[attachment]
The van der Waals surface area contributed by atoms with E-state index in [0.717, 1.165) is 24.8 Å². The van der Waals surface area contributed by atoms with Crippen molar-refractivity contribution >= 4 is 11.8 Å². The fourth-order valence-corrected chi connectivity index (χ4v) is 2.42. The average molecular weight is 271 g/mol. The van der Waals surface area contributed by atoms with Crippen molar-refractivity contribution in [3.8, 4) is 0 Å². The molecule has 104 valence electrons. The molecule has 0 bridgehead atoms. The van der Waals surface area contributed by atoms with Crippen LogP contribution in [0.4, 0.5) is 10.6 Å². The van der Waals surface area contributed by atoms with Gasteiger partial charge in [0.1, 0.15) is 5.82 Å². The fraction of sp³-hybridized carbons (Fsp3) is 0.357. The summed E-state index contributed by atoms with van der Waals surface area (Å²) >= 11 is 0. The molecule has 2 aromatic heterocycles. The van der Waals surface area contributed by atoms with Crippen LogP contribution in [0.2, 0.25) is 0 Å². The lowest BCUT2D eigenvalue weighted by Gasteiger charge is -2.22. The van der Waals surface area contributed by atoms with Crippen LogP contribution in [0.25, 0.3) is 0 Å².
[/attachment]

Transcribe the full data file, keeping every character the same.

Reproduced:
The van der Waals surface area contributed by atoms with E-state index in [0.717, 1.165) is 24.8 Å². The van der Waals surface area contributed by atoms with Crippen molar-refractivity contribution >= 4 is 11.8 Å². The fourth-order valence-corrected chi connectivity index (χ4v) is 2.42. The average molecular weight is 271 g/mol. The van der Waals surface area contributed by atoms with Crippen molar-refractivity contribution in [3.8, 4) is 0 Å². The molecule has 104 valence electrons. The molecule has 0 bridgehead atoms. The van der Waals surface area contributed by atoms with Crippen LogP contribution in [0.4, 0.5) is 10.6 Å². The van der Waals surface area contributed by atoms with Gasteiger partial charge in [0.1, 0.15) is 5.82 Å². The fraction of sp³-hybridized carbons (Fsp3) is 0.357. The summed E-state index contributed by atoms with van der Waals surface area (Å²) >= 11 is 0. The molecule has 2 aromatic heterocycles. The van der Waals surface area contributed by atoms with Crippen LogP contribution in [0.2, 0.25) is 0 Å². The lowest BCUT2D eigenvalue weighted by Gasteiger charge is -2.22. The van der Waals surface area contributed by atoms with Crippen LogP contribution in [0.25, 0.3) is 0 Å².